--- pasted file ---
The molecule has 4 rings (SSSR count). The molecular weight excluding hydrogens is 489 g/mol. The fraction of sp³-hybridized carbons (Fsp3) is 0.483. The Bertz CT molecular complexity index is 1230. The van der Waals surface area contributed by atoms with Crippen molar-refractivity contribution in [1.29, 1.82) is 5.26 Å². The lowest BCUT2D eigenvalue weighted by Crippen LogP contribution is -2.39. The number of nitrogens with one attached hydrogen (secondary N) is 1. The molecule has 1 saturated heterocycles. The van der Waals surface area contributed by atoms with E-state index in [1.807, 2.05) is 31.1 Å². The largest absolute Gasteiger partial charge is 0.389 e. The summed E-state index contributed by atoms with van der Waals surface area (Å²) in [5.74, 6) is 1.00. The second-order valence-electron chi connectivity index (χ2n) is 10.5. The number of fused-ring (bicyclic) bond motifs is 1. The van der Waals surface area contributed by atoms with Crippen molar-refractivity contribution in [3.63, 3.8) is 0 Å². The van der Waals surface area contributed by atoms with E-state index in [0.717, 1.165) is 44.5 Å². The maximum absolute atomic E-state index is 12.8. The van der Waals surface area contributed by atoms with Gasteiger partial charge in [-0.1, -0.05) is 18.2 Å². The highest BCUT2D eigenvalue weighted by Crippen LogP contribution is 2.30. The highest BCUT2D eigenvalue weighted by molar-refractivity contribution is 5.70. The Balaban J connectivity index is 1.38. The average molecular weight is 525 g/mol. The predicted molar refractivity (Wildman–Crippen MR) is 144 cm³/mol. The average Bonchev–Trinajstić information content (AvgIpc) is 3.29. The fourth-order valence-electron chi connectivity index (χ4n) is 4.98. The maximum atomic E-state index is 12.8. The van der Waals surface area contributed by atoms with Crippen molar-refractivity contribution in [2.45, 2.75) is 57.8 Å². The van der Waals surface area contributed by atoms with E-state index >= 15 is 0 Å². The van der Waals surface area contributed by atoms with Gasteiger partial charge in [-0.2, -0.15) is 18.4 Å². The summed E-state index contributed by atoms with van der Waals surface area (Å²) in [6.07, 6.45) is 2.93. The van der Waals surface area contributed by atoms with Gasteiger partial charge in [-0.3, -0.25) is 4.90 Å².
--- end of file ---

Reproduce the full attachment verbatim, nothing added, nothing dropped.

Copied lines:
The molecule has 4 rings (SSSR count). The molecular weight excluding hydrogens is 489 g/mol. The fraction of sp³-hybridized carbons (Fsp3) is 0.483. The Bertz CT molecular complexity index is 1230. The van der Waals surface area contributed by atoms with Crippen molar-refractivity contribution in [1.29, 1.82) is 5.26 Å². The lowest BCUT2D eigenvalue weighted by Crippen LogP contribution is -2.39. The number of nitrogens with one attached hydrogen (secondary N) is 1. The molecule has 1 saturated heterocycles. The van der Waals surface area contributed by atoms with E-state index in [1.807, 2.05) is 31.1 Å². The largest absolute Gasteiger partial charge is 0.389 e. The summed E-state index contributed by atoms with van der Waals surface area (Å²) in [5.74, 6) is 1.00. The second-order valence-electron chi connectivity index (χ2n) is 10.5. The number of fused-ring (bicyclic) bond motifs is 1. The van der Waals surface area contributed by atoms with Crippen molar-refractivity contribution in [3.63, 3.8) is 0 Å². The van der Waals surface area contributed by atoms with E-state index in [0.717, 1.165) is 44.5 Å². The maximum absolute atomic E-state index is 12.8. The van der Waals surface area contributed by atoms with Gasteiger partial charge in [-0.1, -0.05) is 18.2 Å². The highest BCUT2D eigenvalue weighted by Crippen LogP contribution is 2.30. The highest BCUT2D eigenvalue weighted by molar-refractivity contribution is 5.70. The Balaban J connectivity index is 1.38. The average molecular weight is 525 g/mol. The predicted molar refractivity (Wildman–Crippen MR) is 144 cm³/mol. The average Bonchev–Trinajstić information content (AvgIpc) is 3.29. The fourth-order valence-electron chi connectivity index (χ4n) is 4.98. The maximum atomic E-state index is 12.8. The van der Waals surface area contributed by atoms with Crippen molar-refractivity contribution in [2.45, 2.75) is 57.8 Å². The van der Waals surface area contributed by atoms with E-state index >= 15 is 0 Å². The van der Waals surface area contributed by atoms with Gasteiger partial charge in [-0.2, -0.15) is 18.4 Å². The summed E-state index contributed by atoms with van der Waals surface area (Å²) in [6.07, 6.45) is 2.93. The van der Waals surface area contributed by atoms with Gasteiger partial charge in [-0.3, -0.25) is 4.90 Å².